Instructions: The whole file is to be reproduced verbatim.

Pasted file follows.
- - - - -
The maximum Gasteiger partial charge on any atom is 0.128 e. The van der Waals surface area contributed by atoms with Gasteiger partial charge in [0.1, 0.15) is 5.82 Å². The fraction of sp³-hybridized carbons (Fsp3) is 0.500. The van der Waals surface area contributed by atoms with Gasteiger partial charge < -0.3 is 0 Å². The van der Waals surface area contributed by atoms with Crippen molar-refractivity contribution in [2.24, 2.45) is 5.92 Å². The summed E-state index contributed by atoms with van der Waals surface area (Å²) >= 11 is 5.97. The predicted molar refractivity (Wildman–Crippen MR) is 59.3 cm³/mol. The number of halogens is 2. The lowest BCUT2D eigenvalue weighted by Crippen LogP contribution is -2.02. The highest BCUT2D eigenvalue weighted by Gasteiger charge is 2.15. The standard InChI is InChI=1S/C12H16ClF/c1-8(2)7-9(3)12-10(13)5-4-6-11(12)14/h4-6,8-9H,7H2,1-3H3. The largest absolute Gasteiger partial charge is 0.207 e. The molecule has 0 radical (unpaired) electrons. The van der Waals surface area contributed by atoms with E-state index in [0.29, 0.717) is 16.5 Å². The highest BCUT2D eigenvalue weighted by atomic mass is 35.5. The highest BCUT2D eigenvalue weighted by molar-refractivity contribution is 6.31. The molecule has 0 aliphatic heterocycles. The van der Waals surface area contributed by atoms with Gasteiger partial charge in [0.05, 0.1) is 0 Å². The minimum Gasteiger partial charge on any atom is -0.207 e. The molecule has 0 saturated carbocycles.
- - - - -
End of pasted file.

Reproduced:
The maximum Gasteiger partial charge on any atom is 0.128 e. The van der Waals surface area contributed by atoms with Gasteiger partial charge in [0.1, 0.15) is 5.82 Å². The fraction of sp³-hybridized carbons (Fsp3) is 0.500. The van der Waals surface area contributed by atoms with Gasteiger partial charge < -0.3 is 0 Å². The van der Waals surface area contributed by atoms with Crippen molar-refractivity contribution in [2.24, 2.45) is 5.92 Å². The summed E-state index contributed by atoms with van der Waals surface area (Å²) >= 11 is 5.97. The predicted molar refractivity (Wildman–Crippen MR) is 59.3 cm³/mol. The number of halogens is 2. The lowest BCUT2D eigenvalue weighted by Crippen LogP contribution is -2.02. The highest BCUT2D eigenvalue weighted by Gasteiger charge is 2.15. The standard InChI is InChI=1S/C12H16ClF/c1-8(2)7-9(3)12-10(13)5-4-6-11(12)14/h4-6,8-9H,7H2,1-3H3. The largest absolute Gasteiger partial charge is 0.207 e. The molecule has 0 radical (unpaired) electrons. The van der Waals surface area contributed by atoms with E-state index in [0.29, 0.717) is 16.5 Å². The highest BCUT2D eigenvalue weighted by atomic mass is 35.5. The highest BCUT2D eigenvalue weighted by molar-refractivity contribution is 6.31. The molecule has 0 aliphatic heterocycles. The van der Waals surface area contributed by atoms with Gasteiger partial charge in [0.05, 0.1) is 0 Å². The minimum Gasteiger partial charge on any atom is -0.207 e. The molecule has 0 saturated carbocycles.